Karl barth’s name stands out for an unexpected wave of neo-orthodox theology in the middle of our century. Barth’s early books certainly signaled an end to the rule of theological liberalism. Although his early writings show ethical weaknesses that are characteristic also of some reformational orthodoxy, they did prepare a good section of the German church for resistance to the cult of the nation in 1933.
Barth in his later years turned more and more to the Scriptures as the only source of theology, refusing domination by philosophies. The last two or three volumes of his Church Dogmatics show this clearly. His new stance, though, did not exert the same influence throughout the length and breadth of the Church as his earlier one had. Problems and positions of liberal theology have come back and dominated the last twenty years, and the age of “Barthianism” now almost looks like an episode in the history of theology in the twentieth century.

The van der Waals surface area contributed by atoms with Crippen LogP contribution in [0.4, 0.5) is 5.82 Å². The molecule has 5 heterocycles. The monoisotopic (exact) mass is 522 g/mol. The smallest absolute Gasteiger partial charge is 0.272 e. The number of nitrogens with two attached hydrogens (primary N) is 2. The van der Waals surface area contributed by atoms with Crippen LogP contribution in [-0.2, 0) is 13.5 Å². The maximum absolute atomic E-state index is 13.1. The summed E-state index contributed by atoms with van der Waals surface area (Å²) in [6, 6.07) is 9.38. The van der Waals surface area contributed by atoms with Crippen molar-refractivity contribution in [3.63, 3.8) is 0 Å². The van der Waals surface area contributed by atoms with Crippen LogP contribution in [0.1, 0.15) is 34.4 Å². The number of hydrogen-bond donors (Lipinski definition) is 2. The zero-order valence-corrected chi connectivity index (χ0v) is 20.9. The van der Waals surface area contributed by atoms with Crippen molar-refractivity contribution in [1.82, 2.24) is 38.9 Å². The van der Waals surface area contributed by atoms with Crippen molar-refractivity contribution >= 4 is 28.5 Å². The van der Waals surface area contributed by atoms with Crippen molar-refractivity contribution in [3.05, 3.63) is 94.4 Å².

Shortly after Barth’s death in 1968, a program of publishing his complete works was set up that may in the end run to eighty volumes. The editors were successful in catching the public eye by first publishing several volumes of Barth’s letters: his correspondence with Bultmann (showing early roots of their later disagreement), followed by two volumes of Barth’s early exchange of letters with his closest friend, Eduard Thurneysen. More recently, a collection of letters from the last seven years of Barth’s life has proved to be of great interest (Briefe 1961–1968, edited by J. Fangmeier and H. Stoevesandt, Theologischer Verlag Zurich, 1975). The book gives intimate insights into Barth’s mature thinking and reveals a much clearer picture of his position in the crosscurrents of our time. It may come as a surprise to many.